"Seeding" mineralized soil with KH2PO4, phosphorus mobility/bioavailability - The Planted Tank Forum
 
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post #1 of 3 (permalink) Old 02-17-2009, 11:20 AM Thread Starter
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"Seeding" mineralized soil with KH2PO4, phosphorus mobility/bioavailability

I've asked this in tandem with several questions on another thread, but hoped by dedicating a thread to the subject, it might be useful to others thinking to do the same thing.

I am preparing a mineralized soil and had a question on seeding it with phosphate. Many lay in dolomite and potash, but I have seen few** talk about laying in a phosphorus component; I've only seen Diana Walstad discuss it - she advocates the use of 0-11-0 (ideally, or at least something with very little N to P ratio) bone meal. I cannot locate anything other than 6-9-0 bone meal, and so was thinking of laying in a sprinkling of KH2PO4 on the glass, prior to overlaying with mud.

Since my understanding is that phosphorus is only taken up via root uptake, I'm a bit confused as to why there is a dearth of discussion on this notion.

In thinking of laying in the KH2PO4, I was doing some looking around the web this morning, and came across a couple of sites that described the unavailability of particulate phosphorus (both inorganic and organic) to plant life (one site), and another site, a wetlands study center, that described the absence of mobility of phosphorus within soil.

I'm many years outside of chemistry, so please forgive my naivete or misconstrual:

I presume that if I lay in KH2PO4, the particulate will eventually be dissolved under the soil - water and bacteria, solubilizing the inorganic particulate, and making it available. Given this, is there any reason not to lay it in as a first light layer in a mineralized topsoil tank, with the aim of providing an early "seed" for robust root and plant health?

Is it because inorganic phosphate is readily solubilized, and is therefore perhaps too readily available - it would represent something like a massive upfront overdose of phosphorus, and this is why an organic variant (like 0-11-0 bone meal) is advocated, because it is bound and must first undergo phosphatase transformation?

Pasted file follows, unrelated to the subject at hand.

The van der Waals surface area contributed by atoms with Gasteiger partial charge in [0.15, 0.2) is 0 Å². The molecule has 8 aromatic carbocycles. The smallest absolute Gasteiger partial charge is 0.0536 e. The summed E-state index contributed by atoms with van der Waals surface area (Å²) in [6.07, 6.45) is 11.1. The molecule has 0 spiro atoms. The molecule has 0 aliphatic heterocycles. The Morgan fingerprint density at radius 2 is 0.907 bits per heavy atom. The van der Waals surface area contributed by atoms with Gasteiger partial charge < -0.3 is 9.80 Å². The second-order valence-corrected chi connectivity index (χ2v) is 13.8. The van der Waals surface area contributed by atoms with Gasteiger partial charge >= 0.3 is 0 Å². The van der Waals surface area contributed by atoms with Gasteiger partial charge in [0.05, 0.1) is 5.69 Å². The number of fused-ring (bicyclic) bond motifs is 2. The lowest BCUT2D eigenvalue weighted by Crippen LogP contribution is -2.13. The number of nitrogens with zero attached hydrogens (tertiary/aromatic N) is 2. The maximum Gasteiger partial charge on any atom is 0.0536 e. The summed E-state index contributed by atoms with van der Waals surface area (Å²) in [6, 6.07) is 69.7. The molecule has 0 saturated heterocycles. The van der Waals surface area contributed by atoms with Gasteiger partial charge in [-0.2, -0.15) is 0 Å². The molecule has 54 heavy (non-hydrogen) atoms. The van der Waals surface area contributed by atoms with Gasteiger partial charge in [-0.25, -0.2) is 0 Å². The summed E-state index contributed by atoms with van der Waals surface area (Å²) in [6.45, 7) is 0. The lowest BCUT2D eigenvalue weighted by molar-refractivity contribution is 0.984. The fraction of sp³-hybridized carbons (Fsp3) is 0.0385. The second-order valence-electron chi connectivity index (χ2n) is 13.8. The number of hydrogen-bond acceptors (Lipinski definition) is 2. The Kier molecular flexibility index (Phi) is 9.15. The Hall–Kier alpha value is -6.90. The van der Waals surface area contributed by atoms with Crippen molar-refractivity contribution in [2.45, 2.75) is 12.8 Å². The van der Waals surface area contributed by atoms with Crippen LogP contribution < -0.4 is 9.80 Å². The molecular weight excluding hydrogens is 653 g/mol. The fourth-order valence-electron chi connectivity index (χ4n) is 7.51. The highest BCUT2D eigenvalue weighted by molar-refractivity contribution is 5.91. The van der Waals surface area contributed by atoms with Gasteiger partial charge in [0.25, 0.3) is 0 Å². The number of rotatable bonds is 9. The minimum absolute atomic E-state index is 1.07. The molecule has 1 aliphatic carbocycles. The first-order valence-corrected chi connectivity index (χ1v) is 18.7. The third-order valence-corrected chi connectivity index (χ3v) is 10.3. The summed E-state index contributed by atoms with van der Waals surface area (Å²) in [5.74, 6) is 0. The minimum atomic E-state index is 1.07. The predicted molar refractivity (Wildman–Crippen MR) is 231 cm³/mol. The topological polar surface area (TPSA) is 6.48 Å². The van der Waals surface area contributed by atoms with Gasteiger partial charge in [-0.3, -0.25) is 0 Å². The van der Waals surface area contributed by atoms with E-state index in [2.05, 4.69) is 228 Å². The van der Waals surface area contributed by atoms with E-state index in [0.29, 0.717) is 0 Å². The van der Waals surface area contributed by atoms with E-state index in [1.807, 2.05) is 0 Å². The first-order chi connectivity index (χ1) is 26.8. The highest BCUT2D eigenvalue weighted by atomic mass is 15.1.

If by the above paragraph, bone meal is the only way to go, and if I followed Tom Barr's suggestion on boiling the mud (I don't have several weeks to mineralize the soil, so went this way), would boiling the meal also be recommended, prior to laying in, to oxidise organics, or would this somehow denature the phosphorus?

Finally, if KH2PO4 is possible to use, anyone have any thoughts as to how much?

**
Note: "Errors and omissions" - all mine, from a rather hazy recollection of chem, as I said. And I equally admit, this might have been discussed a good deal, and I've just missed it, though I've dug around a bit. Apologies, if so.
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post #2 of 3 (permalink) Old 02-17-2009, 10:48 PM
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been reading walstad huh?

I'm mineralizing now and added some KH2PO4. I'm not an expert but I'd think that would be beneficial. The PO4 salt will dissolve but might bind with other elements in the soil and possibly make it not soluble. Acids from the soil will make insoluble elements available for plants.

and I wouldn't add too much.. It's just a starter to give plant roots a boost.


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post #3 of 3 (permalink) Old 02-17-2009, 11:09 PM Thread Starter
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Originally Posted by mistergreen View Post
been reading walstad huh?

I'm mineralizing now and added some KH2PO4. I'm not an expert but I'd think that would be beneficial. The PO4 salt will dissolve but might bind with other elements in the soil and possibly make it not soluble. Acids from the soil will make insoluble elements available for plants.

and I wouldn't add too much.. It's just a starter to give plant roots a boost.
Yep - really intrigued by her idea, if it can be accomplished with what I have.

Uh, and if I don't change my mind a million times midstream, seems to be a problem - already thinking of setting up a "Japanese sea" kind of nano-environment, utilizing principles of Ikebana and relative sizing - 3 "mountains" - 1:.75:.5625 and two over-arching thin branches of driftwood, inspired by Takashi Amano's "Suikei"....anyway....

My only concern, if I have it right, is that organic phosphorus is bound, and not readily available for plant uptake - so it requires bacteria, phosphatase activity, to convert to inorganic form, and additionally aid in solubilizing, making it ready for plant uptake. In other words - and I am likely completely wrong on this, been a long time - organic phosphorus would act as a kind of time released supply, whereas inorganic is immediately available, hence my worry about overdosing up front, followed by no nutrient at all.

Of course, it seems the principle of high CEC substrate is precisely to bind ferts for later use, so I'm probably completely wrong, and very hopeful I'll be told I'm completely off on this - do you happen to know? Tom, anyone else?
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